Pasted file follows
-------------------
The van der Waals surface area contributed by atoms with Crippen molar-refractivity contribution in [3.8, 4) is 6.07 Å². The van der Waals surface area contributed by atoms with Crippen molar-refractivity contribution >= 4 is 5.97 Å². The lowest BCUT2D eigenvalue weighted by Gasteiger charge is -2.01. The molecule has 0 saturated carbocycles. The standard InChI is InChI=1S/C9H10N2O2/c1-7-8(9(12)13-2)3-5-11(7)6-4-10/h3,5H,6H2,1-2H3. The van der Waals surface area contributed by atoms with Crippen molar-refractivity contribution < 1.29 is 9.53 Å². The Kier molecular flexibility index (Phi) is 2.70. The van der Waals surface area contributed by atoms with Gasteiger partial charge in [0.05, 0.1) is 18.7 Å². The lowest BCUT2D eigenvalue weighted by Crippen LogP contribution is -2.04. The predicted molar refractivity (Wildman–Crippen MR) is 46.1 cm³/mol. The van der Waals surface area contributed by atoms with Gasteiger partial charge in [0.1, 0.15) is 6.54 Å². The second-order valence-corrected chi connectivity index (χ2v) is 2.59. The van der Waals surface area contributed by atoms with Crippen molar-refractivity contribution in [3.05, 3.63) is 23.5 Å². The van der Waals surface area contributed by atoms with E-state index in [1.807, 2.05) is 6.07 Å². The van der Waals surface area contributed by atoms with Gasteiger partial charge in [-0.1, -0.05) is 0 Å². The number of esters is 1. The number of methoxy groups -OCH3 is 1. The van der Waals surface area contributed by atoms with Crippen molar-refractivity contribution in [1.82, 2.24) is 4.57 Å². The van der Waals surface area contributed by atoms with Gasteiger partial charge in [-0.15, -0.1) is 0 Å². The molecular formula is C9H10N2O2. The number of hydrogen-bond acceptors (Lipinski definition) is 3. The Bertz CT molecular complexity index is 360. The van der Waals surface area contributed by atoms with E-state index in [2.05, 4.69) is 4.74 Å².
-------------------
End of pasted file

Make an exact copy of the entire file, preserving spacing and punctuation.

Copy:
The van der Waals surface area contributed by atoms with Crippen molar-refractivity contribution in [3.8, 4) is 6.07 Å². The van der Waals surface area contributed by atoms with Crippen molar-refractivity contribution >= 4 is 5.97 Å². The lowest BCUT2D eigenvalue weighted by Gasteiger charge is -2.01. The molecule has 0 saturated carbocycles. The standard InChI is InChI=1S/C9H10N2O2/c1-7-8(9(12)13-2)3-5-11(7)6-4-10/h3,5H,6H2,1-2H3. The van der Waals surface area contributed by atoms with Crippen molar-refractivity contribution < 1.29 is 9.53 Å². The Kier molecular flexibility index (Phi) is 2.70. The van der Waals surface area contributed by atoms with Gasteiger partial charge in [0.05, 0.1) is 18.7 Å². The lowest BCUT2D eigenvalue weighted by Crippen LogP contribution is -2.04. The predicted molar refractivity (Wildman–Crippen MR) is 46.1 cm³/mol. The van der Waals surface area contributed by atoms with Gasteiger partial charge in [0.1, 0.15) is 6.54 Å². The second-order valence-corrected chi connectivity index (χ2v) is 2.59. The van der Waals surface area contributed by atoms with Crippen molar-refractivity contribution in [3.05, 3.63) is 23.5 Å². The van der Waals surface area contributed by atoms with E-state index in [1.807, 2.05) is 6.07 Å². The van der Waals surface area contributed by atoms with Gasteiger partial charge in [-0.1, -0.05) is 0 Å². The number of esters is 1. The number of methoxy groups -OCH3 is 1. The van der Waals surface area contributed by atoms with Crippen molar-refractivity contribution in [1.82, 2.24) is 4.57 Å². The van der Waals surface area contributed by atoms with Gasteiger partial charge in [-0.15, -0.1) is 0 Å². The molecular formula is C9H10N2O2. The number of hydrogen-bond acceptors (Lipinski definition) is 3. The Bertz CT molecular complexity index is 360. The van der Waals surface area contributed by atoms with E-state index in [2.05, 4.69) is 4.74 Å².